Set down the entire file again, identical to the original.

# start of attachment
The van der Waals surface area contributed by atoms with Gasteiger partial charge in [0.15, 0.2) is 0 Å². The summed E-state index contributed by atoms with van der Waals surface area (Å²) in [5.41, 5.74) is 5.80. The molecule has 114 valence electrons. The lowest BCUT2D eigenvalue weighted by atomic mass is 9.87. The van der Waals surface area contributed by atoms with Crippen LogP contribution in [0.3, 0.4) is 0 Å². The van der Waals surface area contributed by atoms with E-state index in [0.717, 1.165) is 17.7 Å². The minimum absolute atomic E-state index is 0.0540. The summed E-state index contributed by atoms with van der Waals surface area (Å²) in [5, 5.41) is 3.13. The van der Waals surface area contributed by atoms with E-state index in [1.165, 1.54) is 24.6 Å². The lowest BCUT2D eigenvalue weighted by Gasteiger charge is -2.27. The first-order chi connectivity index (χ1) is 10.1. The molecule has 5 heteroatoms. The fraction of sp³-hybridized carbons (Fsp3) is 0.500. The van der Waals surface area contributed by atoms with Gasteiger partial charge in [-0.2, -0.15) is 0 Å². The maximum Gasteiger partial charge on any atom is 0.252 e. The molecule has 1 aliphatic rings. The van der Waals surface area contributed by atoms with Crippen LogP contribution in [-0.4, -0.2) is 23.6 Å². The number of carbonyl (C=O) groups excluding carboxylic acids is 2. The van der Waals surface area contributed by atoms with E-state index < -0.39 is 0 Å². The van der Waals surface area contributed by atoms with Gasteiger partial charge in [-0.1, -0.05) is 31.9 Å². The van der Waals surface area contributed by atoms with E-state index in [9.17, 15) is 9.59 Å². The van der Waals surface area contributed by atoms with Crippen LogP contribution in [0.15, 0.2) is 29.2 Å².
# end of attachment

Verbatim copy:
The van der Waals surface area contributed by atoms with Gasteiger partial charge in [0.15, 0.2) is 0 Å². The summed E-state index contributed by atoms with van der Waals surface area (Å²) in [5.41, 5.74) is 5.80. The molecule has 114 valence electrons. The lowest BCUT2D eigenvalue weighted by atomic mass is 9.87. The van der Waals surface area contributed by atoms with Crippen LogP contribution in [0.3, 0.4) is 0 Å². The van der Waals surface area contributed by atoms with E-state index in [0.717, 1.165) is 17.7 Å². The minimum absolute atomic E-state index is 0.0540. The summed E-state index contributed by atoms with van der Waals surface area (Å²) in [5, 5.41) is 3.13. The van der Waals surface area contributed by atoms with E-state index in [1.165, 1.54) is 24.6 Å². The lowest BCUT2D eigenvalue weighted by Gasteiger charge is -2.27. The first-order chi connectivity index (χ1) is 10.1. The molecule has 5 heteroatoms. The fraction of sp³-hybridized carbons (Fsp3) is 0.500. The van der Waals surface area contributed by atoms with Gasteiger partial charge in [-0.2, -0.15) is 0 Å². The maximum Gasteiger partial charge on any atom is 0.252 e. The molecule has 1 aliphatic rings. The van der Waals surface area contributed by atoms with Crippen LogP contribution in [-0.4, -0.2) is 23.6 Å². The number of carbonyl (C=O) groups excluding carboxylic acids is 2. The van der Waals surface area contributed by atoms with E-state index < -0.39 is 0 Å². The van der Waals surface area contributed by atoms with Gasteiger partial charge in [-0.1, -0.05) is 31.9 Å². The van der Waals surface area contributed by atoms with E-state index in [9.17, 15) is 9.59 Å². The van der Waals surface area contributed by atoms with Crippen LogP contribution in [0.15, 0.2) is 29.2 Å².